People in North India: A Photo Essay

One of the most fascinating aspects of travel is the people we come across.  Some we meet, talk to and hang out with.  Others we see while engaging in people watching,  while others might just pose for us for fun, while only engaging in a few polite words.

I’ve never come across a culture that likes the camera as much as in India.   Like in other warm climates, people tend to be much more extroverted than shy.  There are so many inhabitants. Personal space tends to be slim to non-existent in many locations.

Considering these observations, when it comes to generating images of people, India is a photographer’s dream.

Over the last week, I’ve been manipulating and organizing what’s felt like a zillion photos from six weeks in India.  I’d like to share a few of my favorite people pics.

Please click on the photos for an ehanced view.   Then simply click your browser’s back button to return to this page.


Rishikesh: These two holy men and me had too much of a language barrier to have a conversation, but they didn’t mind me taking their photo.

Delhi: After sharing a table with these two guys in this little roadside restaurant, they insisted that I take their photo. The man on the left told me that he’s Nepalese.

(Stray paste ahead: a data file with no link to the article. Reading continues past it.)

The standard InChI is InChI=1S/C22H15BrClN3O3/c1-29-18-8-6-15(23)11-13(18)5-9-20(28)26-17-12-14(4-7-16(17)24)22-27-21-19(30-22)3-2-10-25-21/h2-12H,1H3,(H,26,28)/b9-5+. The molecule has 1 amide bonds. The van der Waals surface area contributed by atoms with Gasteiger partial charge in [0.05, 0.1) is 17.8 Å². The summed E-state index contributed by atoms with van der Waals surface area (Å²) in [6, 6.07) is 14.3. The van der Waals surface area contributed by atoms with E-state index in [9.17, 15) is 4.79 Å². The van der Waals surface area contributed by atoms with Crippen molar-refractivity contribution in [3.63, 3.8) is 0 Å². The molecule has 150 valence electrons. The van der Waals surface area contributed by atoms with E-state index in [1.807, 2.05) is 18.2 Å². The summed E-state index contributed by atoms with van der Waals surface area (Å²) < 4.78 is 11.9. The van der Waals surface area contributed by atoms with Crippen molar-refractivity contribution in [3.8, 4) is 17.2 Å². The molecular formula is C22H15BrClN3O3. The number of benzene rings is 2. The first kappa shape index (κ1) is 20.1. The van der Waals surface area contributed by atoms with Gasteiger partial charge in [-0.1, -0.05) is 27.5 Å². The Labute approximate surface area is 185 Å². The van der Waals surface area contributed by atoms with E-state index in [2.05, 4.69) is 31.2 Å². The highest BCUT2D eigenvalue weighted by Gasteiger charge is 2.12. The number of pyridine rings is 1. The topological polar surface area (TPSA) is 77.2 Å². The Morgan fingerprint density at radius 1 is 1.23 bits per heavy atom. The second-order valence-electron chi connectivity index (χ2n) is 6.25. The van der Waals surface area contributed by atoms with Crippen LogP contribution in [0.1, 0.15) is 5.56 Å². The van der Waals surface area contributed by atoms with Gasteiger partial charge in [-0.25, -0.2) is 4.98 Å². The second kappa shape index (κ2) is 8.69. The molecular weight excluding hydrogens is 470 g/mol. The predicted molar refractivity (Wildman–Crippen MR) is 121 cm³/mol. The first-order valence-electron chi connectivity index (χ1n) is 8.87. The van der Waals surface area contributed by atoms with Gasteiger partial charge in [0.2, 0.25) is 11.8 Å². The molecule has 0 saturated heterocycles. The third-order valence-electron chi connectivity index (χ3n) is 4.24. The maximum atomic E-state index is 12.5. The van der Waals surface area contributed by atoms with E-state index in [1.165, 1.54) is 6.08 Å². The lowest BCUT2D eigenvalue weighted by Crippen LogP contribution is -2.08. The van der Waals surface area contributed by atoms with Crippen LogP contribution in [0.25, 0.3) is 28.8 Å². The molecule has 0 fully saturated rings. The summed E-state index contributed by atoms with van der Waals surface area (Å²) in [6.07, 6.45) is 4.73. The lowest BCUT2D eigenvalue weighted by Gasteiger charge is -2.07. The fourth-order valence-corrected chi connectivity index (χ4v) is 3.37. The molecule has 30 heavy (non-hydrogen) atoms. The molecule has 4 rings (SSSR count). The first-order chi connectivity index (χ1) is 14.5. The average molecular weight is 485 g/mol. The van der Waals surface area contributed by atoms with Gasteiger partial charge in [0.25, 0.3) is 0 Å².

Attari: While takng a photo of this attractive bus, a couple of guys noticed me and said that I needed to take the shot with the driver in the picture. They yelled over to the humble man who came and proudly got beside his artistic looking transport vehicle for the photo.

Amritsar’s Golden Temple: A person in this group asked the two young foreign women if they’d pose with them. You see the Japanese girl on the left and the Londoner smiling in the middle. Everyone is required to go barefooted and cover their head while on the Golden Temple grounds.

McLeod Ganj: This Tibetan Buddhist monk provided for a good shot while he was walking towards me.

Agra: Fascinated by my presence, these kids were following me around. After I snapped a couple of photos of them they seemed to be satisfied and let me go on my way.

Delhi: These kids noticed me taking pictures through the gate.  They ran up to take a look at me.

Delhi: While ready to snap a shot of the bananas and cow, this kid popped in front of me and posed. After, he asked for a Rupee. I only had a 100 Rupee bill so I asked him to take me to the nearest chai stand where I bought a glass of Chai. After paying, the smallest bill I had was a 10 so I gave it to the boy. I thought: he wasn’t begging but created a way to earn his money, he’s got entrepreneurial skills and is probably doing something smart with the money. Five minutes later, while finishing my Chai, the boy walked by me eating a bag of chips.

Varanasi: These guys I shot from the back of an auto rickshaw while stuck in traffic. You can’t blame them for not being happy as they get paid peanuts for gueling labor. Also, you can’t see it in the picture but it was around 100º F or 38º C that day.

Rishikesh: The man in the center approached me and asked if I’d pose with his photogenic family. I then got him to reciprocate the favor.